The conclusion of this Sunday’s gospel passage proclaims: He does all things well. He makes the deaf hear and the mute speak.”
It is this proclamation that became the basis of the Ephphatha prayer during Baptism, which asks God to bless our ears that we may hear God’s Word and to bless our mouths that we may give praise to God’s Holy Name. The context of these words in the Gospel is of course the healing by Jesus of a deaf man with a speech impediment. All of this is meant for us to understand in a spiritual application that we might be saved from our deafness to the voice of the Lord revealing his will for us, and to be saved from the consequences of our silence in the absence of God’s truth and wisdom.
It is important for us that the notion of Ephphatha not remain too lofty, too filled with piety and lacking in practical application for our daily lives. So let’s land on it and bring it home! When we pray the Ephphatha over a baby and touch its ears and mouth, it is really a prayer of blessing for the parents who will hear and speak for the child—a prayer that they and the godparents of the child will hear God’s Word in their own lives and then speak the teachings of Jesus Christ to the children in their most formative years. This is a great challenge to parents and teachers as we begin the school year—to be clear about what Jesus requires of us to be his followers and strong in speech when a lesson needs to be learned.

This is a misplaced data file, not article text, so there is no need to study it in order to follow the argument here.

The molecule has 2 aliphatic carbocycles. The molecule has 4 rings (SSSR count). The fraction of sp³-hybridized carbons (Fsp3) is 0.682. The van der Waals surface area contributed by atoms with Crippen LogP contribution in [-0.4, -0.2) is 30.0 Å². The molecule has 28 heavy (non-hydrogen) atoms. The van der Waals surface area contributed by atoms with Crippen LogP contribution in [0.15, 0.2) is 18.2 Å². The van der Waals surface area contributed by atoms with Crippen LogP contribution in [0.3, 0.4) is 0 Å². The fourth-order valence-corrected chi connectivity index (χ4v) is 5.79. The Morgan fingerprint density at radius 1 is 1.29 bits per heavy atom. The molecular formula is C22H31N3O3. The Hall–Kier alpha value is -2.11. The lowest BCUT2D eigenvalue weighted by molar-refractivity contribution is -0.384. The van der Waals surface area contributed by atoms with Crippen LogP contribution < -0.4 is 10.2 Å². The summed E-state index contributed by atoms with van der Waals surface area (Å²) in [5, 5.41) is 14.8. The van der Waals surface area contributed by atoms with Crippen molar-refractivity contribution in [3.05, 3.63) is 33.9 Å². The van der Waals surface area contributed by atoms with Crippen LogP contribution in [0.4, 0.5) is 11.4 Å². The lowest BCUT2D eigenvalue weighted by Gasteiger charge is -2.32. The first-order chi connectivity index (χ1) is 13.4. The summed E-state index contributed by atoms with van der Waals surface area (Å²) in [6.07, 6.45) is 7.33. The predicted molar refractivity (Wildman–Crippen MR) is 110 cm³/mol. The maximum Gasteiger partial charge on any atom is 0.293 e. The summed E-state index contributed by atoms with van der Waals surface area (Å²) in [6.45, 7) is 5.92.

Ephphetha is also a prayer for our youth and young adults, that now their ears may be opened to God’s voice in their lives and that their mouths might be made to speak—even better, to articulate—their faith in the midst of all peer pressure and peer influence. And for those who have flown the nest to colleges and careers, a prayer that their lives might give honor to the faith and religion shared with them at the time of Baptism. Finally, we must realize in moments of doubt about what we have tried to instill and to share, that people of the Gospel came to Jesus and so we must also come to him even later in life, because it is HIS Ephphatha, not ours. Jesus has power that transcends time and space to open deaf ears and to heal mouths that have become mute to the proclamation of faith. What happened at Baptism and the example we give over years can have its effect beyond our own years. To everything, then, that confounds us along life’s path let us say with Jesus—Ephphetha!—Be Opened!